Scabies is a transmissible ectoparasite skin infection characterized by superficial burrows, intense pruritus (itching) and secondary infection.
Caused by the mite Sarcoptes scabiei, variety hominis, it produces intense, itchy skin rashes when the impregnated female tunnels into the stratum corneum of the skin and deposits eggs in the burrow.
The larvae, which hatch in 3-10 days, move about on the skin, molt into a "nymphal" stage, and then mature into adult mites.
The adult mites live 3-4 weeks in the host's skin.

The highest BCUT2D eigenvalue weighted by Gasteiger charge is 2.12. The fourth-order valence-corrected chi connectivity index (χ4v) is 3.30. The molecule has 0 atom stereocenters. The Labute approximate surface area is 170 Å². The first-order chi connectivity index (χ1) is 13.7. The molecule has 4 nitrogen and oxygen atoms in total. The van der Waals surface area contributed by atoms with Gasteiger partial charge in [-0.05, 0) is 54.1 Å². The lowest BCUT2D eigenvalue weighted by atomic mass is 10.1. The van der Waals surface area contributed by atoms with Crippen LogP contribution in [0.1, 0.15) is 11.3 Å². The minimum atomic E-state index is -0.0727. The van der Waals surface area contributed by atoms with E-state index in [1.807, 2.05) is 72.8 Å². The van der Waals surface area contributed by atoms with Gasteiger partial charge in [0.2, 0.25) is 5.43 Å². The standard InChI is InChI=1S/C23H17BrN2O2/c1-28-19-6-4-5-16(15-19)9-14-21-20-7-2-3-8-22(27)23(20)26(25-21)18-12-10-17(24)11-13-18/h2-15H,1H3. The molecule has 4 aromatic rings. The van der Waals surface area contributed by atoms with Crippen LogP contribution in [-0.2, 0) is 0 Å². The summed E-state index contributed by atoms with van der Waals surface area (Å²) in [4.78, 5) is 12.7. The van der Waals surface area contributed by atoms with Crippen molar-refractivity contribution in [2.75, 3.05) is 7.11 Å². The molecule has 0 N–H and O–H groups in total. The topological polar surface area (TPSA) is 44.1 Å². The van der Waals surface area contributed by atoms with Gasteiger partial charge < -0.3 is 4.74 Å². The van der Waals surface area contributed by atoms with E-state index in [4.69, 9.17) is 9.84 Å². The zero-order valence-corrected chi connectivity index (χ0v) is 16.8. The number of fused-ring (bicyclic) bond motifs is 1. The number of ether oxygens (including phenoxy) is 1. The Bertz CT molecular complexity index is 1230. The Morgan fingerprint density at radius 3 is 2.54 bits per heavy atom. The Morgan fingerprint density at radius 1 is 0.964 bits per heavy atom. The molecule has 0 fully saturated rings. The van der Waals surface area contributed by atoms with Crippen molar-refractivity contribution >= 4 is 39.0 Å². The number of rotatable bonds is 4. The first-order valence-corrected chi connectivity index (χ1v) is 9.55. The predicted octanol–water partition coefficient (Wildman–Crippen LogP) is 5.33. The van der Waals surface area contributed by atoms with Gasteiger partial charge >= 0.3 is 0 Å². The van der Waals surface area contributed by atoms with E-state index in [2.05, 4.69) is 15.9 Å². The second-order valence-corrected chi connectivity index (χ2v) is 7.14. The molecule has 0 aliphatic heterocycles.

The motion of the mite in and on the skin produces an intense itch which may resemble an allergic reaction in appearance.
The presence of the eggs often produces a massive allergic response which, in turn, produces more itching.
Scabies is transmitted readily, often throughout an entire household, by prolonged skin-to-skin contact with an infected person (e.g.
For more information about the topic Scabies, read the full article at Wikipedia.org, or see the following related articles:
Editor's Note: This article is not intended to provide medical advice, diagnosis or treatment.
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